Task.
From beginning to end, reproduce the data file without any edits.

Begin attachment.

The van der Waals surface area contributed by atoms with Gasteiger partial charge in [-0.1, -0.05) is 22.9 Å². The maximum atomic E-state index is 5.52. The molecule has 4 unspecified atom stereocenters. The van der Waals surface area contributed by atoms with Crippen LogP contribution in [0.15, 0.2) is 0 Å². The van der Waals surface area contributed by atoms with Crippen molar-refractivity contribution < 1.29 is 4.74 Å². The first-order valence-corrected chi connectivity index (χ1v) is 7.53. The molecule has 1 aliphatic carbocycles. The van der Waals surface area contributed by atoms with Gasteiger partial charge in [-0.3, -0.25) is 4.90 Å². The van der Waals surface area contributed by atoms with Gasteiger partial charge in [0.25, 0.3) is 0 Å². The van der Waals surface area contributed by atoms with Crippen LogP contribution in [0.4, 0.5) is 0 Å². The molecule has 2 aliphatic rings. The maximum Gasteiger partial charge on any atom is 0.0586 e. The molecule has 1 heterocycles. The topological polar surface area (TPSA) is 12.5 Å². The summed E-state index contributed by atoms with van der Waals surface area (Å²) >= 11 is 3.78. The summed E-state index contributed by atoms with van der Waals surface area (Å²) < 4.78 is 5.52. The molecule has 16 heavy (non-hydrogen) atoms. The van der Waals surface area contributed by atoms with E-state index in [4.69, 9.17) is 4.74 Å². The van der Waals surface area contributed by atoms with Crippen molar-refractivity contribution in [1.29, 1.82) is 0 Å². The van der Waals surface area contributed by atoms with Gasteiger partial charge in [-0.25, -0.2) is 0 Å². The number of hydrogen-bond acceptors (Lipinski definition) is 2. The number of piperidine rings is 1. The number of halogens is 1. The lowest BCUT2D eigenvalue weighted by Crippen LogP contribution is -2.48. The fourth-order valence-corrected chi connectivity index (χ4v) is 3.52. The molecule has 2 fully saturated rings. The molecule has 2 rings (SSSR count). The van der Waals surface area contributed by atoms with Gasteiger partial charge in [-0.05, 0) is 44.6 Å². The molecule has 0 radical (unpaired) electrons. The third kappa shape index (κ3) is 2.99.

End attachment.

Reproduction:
The van der Waals surface area contributed by atoms with Gasteiger partial charge in [-0.1, -0.05) is 22.9 Å². The maximum atomic E-state index is 5.52. The molecule has 4 unspecified atom stereocenters. The van der Waals surface area contributed by atoms with Crippen LogP contribution in [0.15, 0.2) is 0 Å². The van der Waals surface area contributed by atoms with Crippen molar-refractivity contribution < 1.29 is 4.74 Å². The first-order valence-corrected chi connectivity index (χ1v) is 7.53. The molecule has 1 aliphatic carbocycles. The van der Waals surface area contributed by atoms with Gasteiger partial charge in [-0.3, -0.25) is 4.90 Å². The van der Waals surface area contributed by atoms with Gasteiger partial charge in [0.25, 0.3) is 0 Å². The van der Waals surface area contributed by atoms with Crippen LogP contribution in [0.4, 0.5) is 0 Å². The molecule has 2 aliphatic rings. The maximum Gasteiger partial charge on any atom is 0.0586 e. The molecule has 1 heterocycles. The topological polar surface area (TPSA) is 12.5 Å². The summed E-state index contributed by atoms with van der Waals surface area (Å²) >= 11 is 3.78. The summed E-state index contributed by atoms with van der Waals surface area (Å²) < 4.78 is 5.52. The molecule has 16 heavy (non-hydrogen) atoms. The van der Waals surface area contributed by atoms with E-state index in [4.69, 9.17) is 4.74 Å². The van der Waals surface area contributed by atoms with Crippen molar-refractivity contribution in [1.29, 1.82) is 0 Å². The van der Waals surface area contributed by atoms with Gasteiger partial charge in [-0.25, -0.2) is 0 Å². The number of hydrogen-bond acceptors (Lipinski definition) is 2. The number of piperidine rings is 1. The number of halogens is 1. The lowest BCUT2D eigenvalue weighted by Crippen LogP contribution is -2.48. The fourth-order valence-corrected chi connectivity index (χ4v) is 3.52. The molecule has 2 fully saturated rings. The molecule has 2 rings (SSSR count). The van der Waals surface area contributed by atoms with Gasteiger partial charge in [-0.05, 0) is 44.6 Å². The molecule has 0 radical (unpaired) electrons. The third kappa shape index (κ3) is 2.99.